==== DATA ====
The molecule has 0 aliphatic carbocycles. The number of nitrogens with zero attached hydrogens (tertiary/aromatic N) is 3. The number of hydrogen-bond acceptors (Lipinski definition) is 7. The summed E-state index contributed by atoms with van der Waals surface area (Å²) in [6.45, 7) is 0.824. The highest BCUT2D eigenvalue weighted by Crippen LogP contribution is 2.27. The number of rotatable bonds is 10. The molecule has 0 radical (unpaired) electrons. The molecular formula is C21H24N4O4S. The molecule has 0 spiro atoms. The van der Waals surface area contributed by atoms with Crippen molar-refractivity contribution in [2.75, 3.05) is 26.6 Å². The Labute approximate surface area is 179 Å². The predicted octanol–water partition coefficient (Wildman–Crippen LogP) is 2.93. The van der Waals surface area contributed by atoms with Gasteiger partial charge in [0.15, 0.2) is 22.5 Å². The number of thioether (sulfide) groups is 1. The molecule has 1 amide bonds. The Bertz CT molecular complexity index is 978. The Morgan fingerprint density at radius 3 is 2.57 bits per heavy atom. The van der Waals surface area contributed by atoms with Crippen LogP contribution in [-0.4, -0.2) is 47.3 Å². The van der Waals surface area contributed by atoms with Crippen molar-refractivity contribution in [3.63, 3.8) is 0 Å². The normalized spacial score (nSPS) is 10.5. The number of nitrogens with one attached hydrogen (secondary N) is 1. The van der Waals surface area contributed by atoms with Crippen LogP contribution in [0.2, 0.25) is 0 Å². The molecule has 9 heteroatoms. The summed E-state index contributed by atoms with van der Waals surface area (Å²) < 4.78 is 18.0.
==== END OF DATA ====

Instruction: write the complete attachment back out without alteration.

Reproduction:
The molecule has 0 aliphatic carbocycles. The number of nitrogens with zero attached hydrogens (tertiary/aromatic N) is 3. The number of hydrogen-bond acceptors (Lipinski definition) is 7. The summed E-state index contributed by atoms with van der Waals surface area (Å²) in [6.45, 7) is 0.824. The highest BCUT2D eigenvalue weighted by Crippen LogP contribution is 2.27. The number of rotatable bonds is 10. The molecule has 0 radical (unpaired) electrons. The molecular formula is C21H24N4O4S. The molecule has 0 spiro atoms. The van der Waals surface area contributed by atoms with Crippen molar-refractivity contribution in [2.75, 3.05) is 26.6 Å². The Labute approximate surface area is 179 Å². The predicted octanol–water partition coefficient (Wildman–Crippen LogP) is 2.93. The van der Waals surface area contributed by atoms with Gasteiger partial charge in [0.15, 0.2) is 22.5 Å². The number of thioether (sulfide) groups is 1. The molecule has 1 amide bonds. The Bertz CT molecular complexity index is 978. The Morgan fingerprint density at radius 3 is 2.57 bits per heavy atom. The van der Waals surface area contributed by atoms with Crippen LogP contribution in [-0.4, -0.2) is 47.3 Å². The van der Waals surface area contributed by atoms with Crippen molar-refractivity contribution in [3.63, 3.8) is 0 Å². The normalized spacial score (nSPS) is 10.5. The number of nitrogens with one attached hydrogen (secondary N) is 1. The van der Waals surface area contributed by atoms with Crippen LogP contribution in [0.2, 0.25) is 0 Å². The molecule has 9 heteroatoms. The summed E-state index contributed by atoms with van der Waals surface area (Å²) < 4.78 is 18.0.